30 June 2013


I like trees, you can cut them down and make really useful stuff like boats, and books.

You can use them to hold up birds, so the cats don't get them.

You can plant them near your letterbox and let them grow wild, so the postie can't get close enough to deliver your bills.

You can buy an expensive house and poison them to improve your view, forgetting that the trees are actually part of the view.

They also have another use that people don't always think of.

While I was delivering mail on Friday, I looked at the time and realised I was really going well. It was a light load and I reckoned I'd finish well before three. A good way to finish off the week. I'd had a good week too, Monday to Wednesday had all been beautiful, weather-wise. I'd had light loads and no junk mail to deliver. Thursday was a bit crappy, because it rained, but Friday looked to be good. There was rain around, but the way I was going, I'd be finished before it hit.

Then, just over a third of the way through my run, I did a u-turn across a street and noticed the bike was feeling a bit wibbly-wobbly. I looked down at the rear tyre after delivering some mail to number 4 and thought, that tyre shouldn't look that wide.

I'd got my first puncture since I started the job.

I rang the depot and they told me a spare bike was on its way. In the mean time, a lady asked me if I was okay and offered me a cuppa, which I politely declined. Caffeine and 4 hours on a bike without access to a toilet don't really mix. Shortly after that, someone from across the road came over for a chat and he offered me the use of a pump and some sunscreen, since by now I'd taken off my helmet and the sun was out.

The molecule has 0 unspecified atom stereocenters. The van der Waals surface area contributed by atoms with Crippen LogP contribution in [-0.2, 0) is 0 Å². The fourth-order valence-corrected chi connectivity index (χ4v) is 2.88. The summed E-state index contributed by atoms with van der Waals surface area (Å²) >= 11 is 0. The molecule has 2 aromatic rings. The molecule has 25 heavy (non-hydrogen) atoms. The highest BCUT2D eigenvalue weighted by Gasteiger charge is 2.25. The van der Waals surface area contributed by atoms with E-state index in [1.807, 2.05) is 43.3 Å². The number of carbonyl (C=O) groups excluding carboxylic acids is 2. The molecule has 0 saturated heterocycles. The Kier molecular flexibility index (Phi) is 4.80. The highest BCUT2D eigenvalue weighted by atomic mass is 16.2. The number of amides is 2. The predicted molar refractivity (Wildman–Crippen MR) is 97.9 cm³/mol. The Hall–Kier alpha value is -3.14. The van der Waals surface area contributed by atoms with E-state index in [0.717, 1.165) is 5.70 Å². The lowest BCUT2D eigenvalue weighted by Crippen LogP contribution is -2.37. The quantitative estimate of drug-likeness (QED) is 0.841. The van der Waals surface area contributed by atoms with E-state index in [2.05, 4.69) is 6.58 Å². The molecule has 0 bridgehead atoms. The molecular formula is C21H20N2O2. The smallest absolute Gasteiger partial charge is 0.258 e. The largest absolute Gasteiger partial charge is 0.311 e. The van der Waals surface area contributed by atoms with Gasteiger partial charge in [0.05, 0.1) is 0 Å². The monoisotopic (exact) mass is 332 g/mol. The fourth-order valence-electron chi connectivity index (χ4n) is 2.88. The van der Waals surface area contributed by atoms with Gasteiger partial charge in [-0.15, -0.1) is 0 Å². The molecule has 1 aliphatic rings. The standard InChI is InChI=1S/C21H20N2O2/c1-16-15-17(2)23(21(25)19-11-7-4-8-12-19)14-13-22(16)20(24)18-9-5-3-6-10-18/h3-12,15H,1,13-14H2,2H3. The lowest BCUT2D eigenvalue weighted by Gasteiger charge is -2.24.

He mentioned the soggy footpath on his side of the street. I'd discovered it pretty soon after starting the job. It's really waterlogged and a bit scary to ride on. I assumed it was a leaky water-main, since I can see the water-meters there, but it seems the reason for it was something else.

This particular street is at the bottom of a hill. A little way up the hill, one of the neighbours used to have a lot of trees in his backyard. Apparently he cut down about forty of them. That's forty trees that are, or were, sucking all the excess moisture out of the ground. Once the trees were cut down, all that water ran to the bottom of the hill and turned the footpath into a swamp. Before the trees were cut down, the footpath was always dry.

It's a common problem in areas where trees have been cleared, especially on hills. Where the trees used to draw the water up to the surface on the hill, that water now comes closer to the surface on lower ground, bringing with it salts from the under-lying rocks. The resulting salinity makes the land unusable, since nothing will grow in it.

I don't know about salinity in this particular case, the grass there is certainly loving the extra water. However, it was a good example of one of the things I learned about at uni in one of my ecology units.

Trees might spoil your view, drop their leaves in your gutter, get in the way of that swimming pool that you want in your backyard, but they're not just a source of timber, or a habitat for wildlife. They're more important than that.

15 June 2013

Ticking the Boxes

When I started working for Aussie Post, someone said there are two things guaranteed during your career as a postie, you will drop your bike and you will get attacked by a dog. I managed to tick both those boxes within fifteen minutes of each other this week.

I should mention right from the start, neither of these incidents were major.

Wednesday was an absolutely miserable day, it was raining, but despite it being winter here in Australia, it was uncomfortably warm in my wet weather gear. I was feeling a bit off colour on the way to work. You know that feeling, when you start to feel seasick and the more you think about it, the worse it gets?